Anyway, once the dye gets out of the orchid's system, you will have a nice plant that will re-bloom for years, most likely with white flowers. Yes, you are absolutely right, most orchids like warm, humid weather so they don't really like indoor conditions in either summer with the a/c on, or in winter with forced-air heat. Spring and fall when you can open the windows will be very good for your orchid. In summertime, you definitely should find a spot outside in the shade where you can keep it. So when you're keeping yours indoors, find a spot like maybe the kitchen or bathroom where there is more humidity, and that will make it happy. Remember it does need some good natural light from a window, though. Just not direct sun. Keeping a spray bottle with water in it, and giving it a spritz or two each day when the heat is on in winter will also help it stay healthy.
Yes to repot a bought orchid after the flowers finish is excellent advise. There always grown wrong in the stores and theres usually alot of rotted roots to trim off and repot into a bark mix instead of the wet moss thats squashed in the pot.
I'd say 90% of orchid dealths are from being kept to wet in moss and rotted roots. Moss is good if you know when to water and when not to but i find bark easier.
this same thing happened to me this year , i repotted , trimmed roots and changed to bark , my orchid was almost completely dead , lost all but 2 of the largest leaves , and both flower stalks . But i got lucky and have new growth now , does anyone know how long this new growth will take to mature and eventually start flowering again , its a phalaenopsis , and ill add some pics in a bit of the old flowering plant , and what i have now .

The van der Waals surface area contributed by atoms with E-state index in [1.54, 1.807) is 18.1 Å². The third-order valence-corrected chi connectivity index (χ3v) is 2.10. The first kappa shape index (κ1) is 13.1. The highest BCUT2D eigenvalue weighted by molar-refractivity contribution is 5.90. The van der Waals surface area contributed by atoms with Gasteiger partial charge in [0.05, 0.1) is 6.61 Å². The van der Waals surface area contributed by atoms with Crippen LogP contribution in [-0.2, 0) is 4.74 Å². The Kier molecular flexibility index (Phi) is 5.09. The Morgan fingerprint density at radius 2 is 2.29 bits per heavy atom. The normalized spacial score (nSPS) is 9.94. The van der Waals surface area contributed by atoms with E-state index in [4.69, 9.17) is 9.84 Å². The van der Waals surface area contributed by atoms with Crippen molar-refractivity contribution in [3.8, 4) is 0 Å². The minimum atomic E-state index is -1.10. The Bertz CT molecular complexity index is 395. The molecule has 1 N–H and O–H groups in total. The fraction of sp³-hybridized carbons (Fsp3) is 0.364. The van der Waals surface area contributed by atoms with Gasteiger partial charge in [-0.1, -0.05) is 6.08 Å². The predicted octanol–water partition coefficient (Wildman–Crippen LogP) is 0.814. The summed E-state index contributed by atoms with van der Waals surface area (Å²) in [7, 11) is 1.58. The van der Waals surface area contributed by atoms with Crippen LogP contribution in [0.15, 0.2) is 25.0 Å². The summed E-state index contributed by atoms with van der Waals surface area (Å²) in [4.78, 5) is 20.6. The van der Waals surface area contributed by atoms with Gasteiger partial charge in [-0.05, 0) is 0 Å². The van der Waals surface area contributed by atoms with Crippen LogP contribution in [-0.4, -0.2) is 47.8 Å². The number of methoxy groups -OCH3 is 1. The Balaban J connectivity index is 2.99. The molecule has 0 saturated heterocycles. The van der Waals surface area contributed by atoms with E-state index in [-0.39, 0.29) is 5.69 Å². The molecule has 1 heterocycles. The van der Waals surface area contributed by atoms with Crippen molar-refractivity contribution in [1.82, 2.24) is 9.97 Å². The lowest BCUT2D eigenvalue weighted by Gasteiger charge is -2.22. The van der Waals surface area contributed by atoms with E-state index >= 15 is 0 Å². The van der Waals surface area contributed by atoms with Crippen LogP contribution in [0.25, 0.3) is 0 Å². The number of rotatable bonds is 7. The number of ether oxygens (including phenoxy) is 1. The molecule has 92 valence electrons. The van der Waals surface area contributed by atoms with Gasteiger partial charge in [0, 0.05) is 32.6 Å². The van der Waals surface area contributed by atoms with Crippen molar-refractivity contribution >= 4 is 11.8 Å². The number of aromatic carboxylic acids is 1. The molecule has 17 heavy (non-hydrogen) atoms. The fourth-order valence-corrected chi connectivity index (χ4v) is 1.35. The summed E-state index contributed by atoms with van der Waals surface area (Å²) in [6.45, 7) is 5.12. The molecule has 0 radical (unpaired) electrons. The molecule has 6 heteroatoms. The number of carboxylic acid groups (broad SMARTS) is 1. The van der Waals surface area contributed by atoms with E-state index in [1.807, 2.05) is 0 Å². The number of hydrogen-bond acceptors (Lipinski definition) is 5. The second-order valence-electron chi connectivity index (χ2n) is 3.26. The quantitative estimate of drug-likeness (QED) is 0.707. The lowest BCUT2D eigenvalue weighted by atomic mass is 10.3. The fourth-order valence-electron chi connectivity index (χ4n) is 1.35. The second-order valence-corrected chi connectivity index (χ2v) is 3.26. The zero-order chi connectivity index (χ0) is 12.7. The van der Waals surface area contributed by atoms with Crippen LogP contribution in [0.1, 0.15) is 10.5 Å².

those pics are all the same orchid , the pic with this post is the same one , with new growth , and the old two leaves still , which btw , would anyone know if those should be removed , theyre getting a lil wrinkly
New leaves look healthy, but small. It might take at least a year, maybe two for the plant to get up to speed putting out full-size leaves again, and that's when you can expect it to start blooming.
On the old leaves, I'd leave them on until they are no longer green. As long as they're green they are making food for the plant no matter how shriveled they get. Once they turn yellow to brown, they're done.
I'd recommend you lift the plant higher up in the pot, slant the crown a bit, and put some more new bark mix in there to hold it up. Wash or hose off any bits of moss that are still hanging around, too. Does that pot have any air holes lower down? Phals need their roots to get lots of air, and to dry out between waterings so they should always be potted in ventilated pots, or mounted. Yet another reason they die at HD and Lowe's - wrong pots!
Also that looks like very fine bark with tiny bits mixed in it. It should be a coarse bark mix - usually sold as Phalaenopsis Mix at the box stores. You want the crown of the plant slanted sideways so that water doesn't collect in it. That often leads to crown rot, which is usually deadly.
deadnateray your Phal looks like the pot its in is way to big. You just need a pot one size up from the size of the roots, use a coarse small bark medium. Whats yours in? Looks good as long as your careful not to over water and keep to wet.